Wednesday, May 11, 2016

Something Old, Something New: The Fleshtones at 9:30 Club, 1991

In recognition of the Fleshtones' 40th anniversary this month, I've been combing through the Sweat: The Story of The Fleshtones, America's Garage Band and online archives for some little-seen nuggets. Here's a full—if interrupted—show from 1991 at the old 9:30 Club in Washington D.C., at that point a regular and welcoming venue for the Fleshtones, who'd play Friday and Saturday weekends there. (It's where I first saw them, in 1983. The club at this location, F Street in NW, closed in 1995 and later moved to V Street.) These videos come from Jimmy Cohrssen, who worked at the club and took some terrific photos of the band there in 1983 or '84. 

This show's a bit chaotic, and reminds me, not entirely pleasantly, of how ragged Fleshtones shows could get in the late-1980s and early-1990s. Ken Fox had been in the band for only a year—his post-Jason and The Scorchers shaggy hairstyle still visible—and the band was working through some compatibility and drug issues. Fox would spend a few years in the band before things started to jell onstage. Here, he looks like he's playing catch-up, Keith Streng often looks confused, and Peter Zaremba looks like he's playing with a different band in his head. At the end of "House of Rock," a woman comes onstage with whom Zaremba wants to dance, so he orders the band to stop the song cold and start playing a twist, a not-unusual command from him. But the band looks clueless, and Zaremba, exasperated, vanishes with her while the rest of the band jam on three chords for a while. Zaremba eventually reappears. It could've been worse: a few years earlier at the Bayou in D.C., Zaremba leaped from the stage halfway through a show and never came back.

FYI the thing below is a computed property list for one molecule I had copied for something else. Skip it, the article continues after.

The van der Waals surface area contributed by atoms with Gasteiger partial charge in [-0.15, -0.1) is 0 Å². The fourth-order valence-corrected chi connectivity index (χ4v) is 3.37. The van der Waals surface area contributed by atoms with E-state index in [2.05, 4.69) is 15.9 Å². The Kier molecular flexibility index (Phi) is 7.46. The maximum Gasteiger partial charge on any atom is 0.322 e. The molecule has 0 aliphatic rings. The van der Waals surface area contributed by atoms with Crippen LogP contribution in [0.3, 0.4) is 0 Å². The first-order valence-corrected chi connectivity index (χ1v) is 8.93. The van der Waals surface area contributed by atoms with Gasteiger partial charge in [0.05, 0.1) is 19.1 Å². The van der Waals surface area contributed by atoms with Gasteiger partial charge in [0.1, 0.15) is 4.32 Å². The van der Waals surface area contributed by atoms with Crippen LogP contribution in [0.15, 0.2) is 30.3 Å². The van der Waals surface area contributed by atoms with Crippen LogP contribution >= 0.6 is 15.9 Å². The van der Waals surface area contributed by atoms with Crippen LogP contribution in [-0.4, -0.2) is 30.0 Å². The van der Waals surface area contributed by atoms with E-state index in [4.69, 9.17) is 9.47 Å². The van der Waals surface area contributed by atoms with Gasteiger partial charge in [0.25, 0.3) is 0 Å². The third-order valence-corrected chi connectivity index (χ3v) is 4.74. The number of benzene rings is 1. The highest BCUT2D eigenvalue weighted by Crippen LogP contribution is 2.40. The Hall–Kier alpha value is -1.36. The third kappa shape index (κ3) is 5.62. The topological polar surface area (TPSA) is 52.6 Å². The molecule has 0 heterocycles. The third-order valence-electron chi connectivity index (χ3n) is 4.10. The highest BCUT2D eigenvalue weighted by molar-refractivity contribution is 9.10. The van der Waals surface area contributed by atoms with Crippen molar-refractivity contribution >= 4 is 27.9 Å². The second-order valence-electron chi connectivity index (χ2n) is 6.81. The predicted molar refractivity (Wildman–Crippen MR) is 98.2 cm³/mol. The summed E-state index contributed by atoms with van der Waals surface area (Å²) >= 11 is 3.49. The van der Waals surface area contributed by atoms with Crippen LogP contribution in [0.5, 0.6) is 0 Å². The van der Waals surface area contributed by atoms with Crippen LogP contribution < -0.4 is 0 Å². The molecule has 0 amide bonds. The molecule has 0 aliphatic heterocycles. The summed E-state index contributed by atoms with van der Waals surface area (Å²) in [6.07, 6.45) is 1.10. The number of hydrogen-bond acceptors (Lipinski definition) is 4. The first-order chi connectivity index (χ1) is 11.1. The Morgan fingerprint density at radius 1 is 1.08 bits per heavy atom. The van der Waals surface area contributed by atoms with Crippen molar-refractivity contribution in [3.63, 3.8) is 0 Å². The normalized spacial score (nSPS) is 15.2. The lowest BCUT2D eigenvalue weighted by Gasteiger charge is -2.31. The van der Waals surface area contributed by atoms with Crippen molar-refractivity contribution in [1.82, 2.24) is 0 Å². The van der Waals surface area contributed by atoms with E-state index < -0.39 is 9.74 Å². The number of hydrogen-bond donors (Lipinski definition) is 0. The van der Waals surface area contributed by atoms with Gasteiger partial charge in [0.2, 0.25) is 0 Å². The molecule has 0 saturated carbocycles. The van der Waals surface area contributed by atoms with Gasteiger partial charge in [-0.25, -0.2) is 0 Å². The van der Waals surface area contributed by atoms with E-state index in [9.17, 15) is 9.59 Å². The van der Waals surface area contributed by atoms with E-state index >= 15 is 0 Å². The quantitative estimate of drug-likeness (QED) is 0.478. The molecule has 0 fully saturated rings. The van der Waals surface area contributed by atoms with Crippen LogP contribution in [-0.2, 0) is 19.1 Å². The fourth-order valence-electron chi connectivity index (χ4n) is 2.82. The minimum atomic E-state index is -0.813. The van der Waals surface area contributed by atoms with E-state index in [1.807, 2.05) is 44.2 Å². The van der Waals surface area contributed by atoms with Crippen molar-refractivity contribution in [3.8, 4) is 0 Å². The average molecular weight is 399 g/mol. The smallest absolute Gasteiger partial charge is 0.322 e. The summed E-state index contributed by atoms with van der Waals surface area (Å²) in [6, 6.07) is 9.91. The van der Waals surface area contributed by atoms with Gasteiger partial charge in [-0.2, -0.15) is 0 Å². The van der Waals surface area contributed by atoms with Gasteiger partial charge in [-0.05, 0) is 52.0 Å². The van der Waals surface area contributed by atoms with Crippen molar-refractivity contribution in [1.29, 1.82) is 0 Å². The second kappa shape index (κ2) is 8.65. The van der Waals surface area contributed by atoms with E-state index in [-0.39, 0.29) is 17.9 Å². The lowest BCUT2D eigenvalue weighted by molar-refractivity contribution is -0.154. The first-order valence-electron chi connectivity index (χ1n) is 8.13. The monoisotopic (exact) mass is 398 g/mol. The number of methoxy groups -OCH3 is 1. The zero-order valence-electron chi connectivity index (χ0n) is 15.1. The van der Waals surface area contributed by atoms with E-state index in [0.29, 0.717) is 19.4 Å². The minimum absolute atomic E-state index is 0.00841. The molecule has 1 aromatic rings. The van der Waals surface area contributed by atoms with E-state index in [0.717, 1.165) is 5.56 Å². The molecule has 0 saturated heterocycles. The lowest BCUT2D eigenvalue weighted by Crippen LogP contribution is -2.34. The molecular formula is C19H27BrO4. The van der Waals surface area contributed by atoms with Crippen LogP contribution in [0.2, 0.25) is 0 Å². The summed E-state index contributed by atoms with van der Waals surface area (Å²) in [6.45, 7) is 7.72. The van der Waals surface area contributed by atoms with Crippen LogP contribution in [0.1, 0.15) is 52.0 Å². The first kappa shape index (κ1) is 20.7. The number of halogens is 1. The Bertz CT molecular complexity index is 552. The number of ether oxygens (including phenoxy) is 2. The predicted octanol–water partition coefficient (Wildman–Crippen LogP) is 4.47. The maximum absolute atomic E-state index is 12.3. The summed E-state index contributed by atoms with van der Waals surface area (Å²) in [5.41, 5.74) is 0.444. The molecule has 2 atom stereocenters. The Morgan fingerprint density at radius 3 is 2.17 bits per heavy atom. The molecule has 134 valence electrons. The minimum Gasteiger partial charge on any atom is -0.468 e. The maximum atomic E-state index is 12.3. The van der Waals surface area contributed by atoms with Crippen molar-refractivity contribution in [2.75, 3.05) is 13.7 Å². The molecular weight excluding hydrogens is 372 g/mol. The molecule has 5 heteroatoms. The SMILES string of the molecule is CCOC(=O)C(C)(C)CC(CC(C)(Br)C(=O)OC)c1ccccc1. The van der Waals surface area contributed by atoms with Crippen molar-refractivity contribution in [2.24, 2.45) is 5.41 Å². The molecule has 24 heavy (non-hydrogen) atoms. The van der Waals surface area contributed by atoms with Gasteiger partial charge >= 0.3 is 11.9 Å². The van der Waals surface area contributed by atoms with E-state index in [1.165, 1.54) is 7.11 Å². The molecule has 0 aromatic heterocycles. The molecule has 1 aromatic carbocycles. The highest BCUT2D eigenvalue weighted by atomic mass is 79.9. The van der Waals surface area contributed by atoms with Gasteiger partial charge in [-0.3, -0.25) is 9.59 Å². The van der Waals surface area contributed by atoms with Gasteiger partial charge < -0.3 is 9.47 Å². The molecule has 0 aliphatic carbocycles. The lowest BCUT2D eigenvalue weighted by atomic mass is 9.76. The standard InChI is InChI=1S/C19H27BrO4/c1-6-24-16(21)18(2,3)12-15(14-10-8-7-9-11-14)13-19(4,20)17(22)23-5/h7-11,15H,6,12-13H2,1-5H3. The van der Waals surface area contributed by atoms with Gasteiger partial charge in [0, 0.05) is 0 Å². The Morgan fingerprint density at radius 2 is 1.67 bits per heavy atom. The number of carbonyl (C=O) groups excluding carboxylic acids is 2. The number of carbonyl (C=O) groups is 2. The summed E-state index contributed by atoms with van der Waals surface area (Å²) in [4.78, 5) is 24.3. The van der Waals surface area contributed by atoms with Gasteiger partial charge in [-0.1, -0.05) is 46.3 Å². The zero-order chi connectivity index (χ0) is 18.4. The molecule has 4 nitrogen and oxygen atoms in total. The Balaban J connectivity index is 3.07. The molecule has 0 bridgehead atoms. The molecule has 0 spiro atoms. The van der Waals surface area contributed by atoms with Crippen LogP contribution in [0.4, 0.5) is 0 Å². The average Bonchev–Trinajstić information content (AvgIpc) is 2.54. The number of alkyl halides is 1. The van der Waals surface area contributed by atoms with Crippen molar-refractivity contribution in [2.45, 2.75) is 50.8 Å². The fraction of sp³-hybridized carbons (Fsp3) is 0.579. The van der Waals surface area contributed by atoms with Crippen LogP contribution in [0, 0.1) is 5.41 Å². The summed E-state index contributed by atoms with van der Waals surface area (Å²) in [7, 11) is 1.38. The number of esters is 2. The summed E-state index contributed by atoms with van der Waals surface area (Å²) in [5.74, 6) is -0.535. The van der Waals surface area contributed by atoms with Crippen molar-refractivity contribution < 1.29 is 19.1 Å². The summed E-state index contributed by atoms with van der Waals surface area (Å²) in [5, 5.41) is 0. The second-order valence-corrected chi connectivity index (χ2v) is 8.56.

Part of the problem may have been that by 1991 four long years had passed since the last Fleshtones album (Fleshtones Vs. Reality), a label-free lag time that Zaremba dryly references during "Mod Teepee," this set's opening number: "No one knows this song!" he acknowledges, and how could they? "Mod Teepee" wouldn't come out for another year domestically, on Powerstance, an album that provided several unfamiliar songs for this show. The guys seem well-received, and the show is a good sample of the post-Gordon Spaeth years—Steve Greenfield and Joe Loposky ably handling the horn duties. In 1992, the Fleshtones signed with Ichiban Records, giving them some measure of stability. (But the fate of that label's another long, convoluted story. You can read all about it in Sweat.)

The set list: "Mod Teepee," "Told Me A Lie," "I'm Gonna Knock You Out," "Down On Me," "Way Down South," "Screamin' Skull," "Let It Rip," "The Dreg," "Stop Fooling Around," "House Of Rock" (part), "F-f-fascination," "3 Fevers," "Pickin' Pickin'," "Hey You And The Wind And The Rain," "Girl From Baltimore," "Critical List," "American Beat," "Living Legends," "Theme From 'The Vindicators'," "Leather Kings," "Roman Gods," "Hall Of Fame," "Candy Ass."



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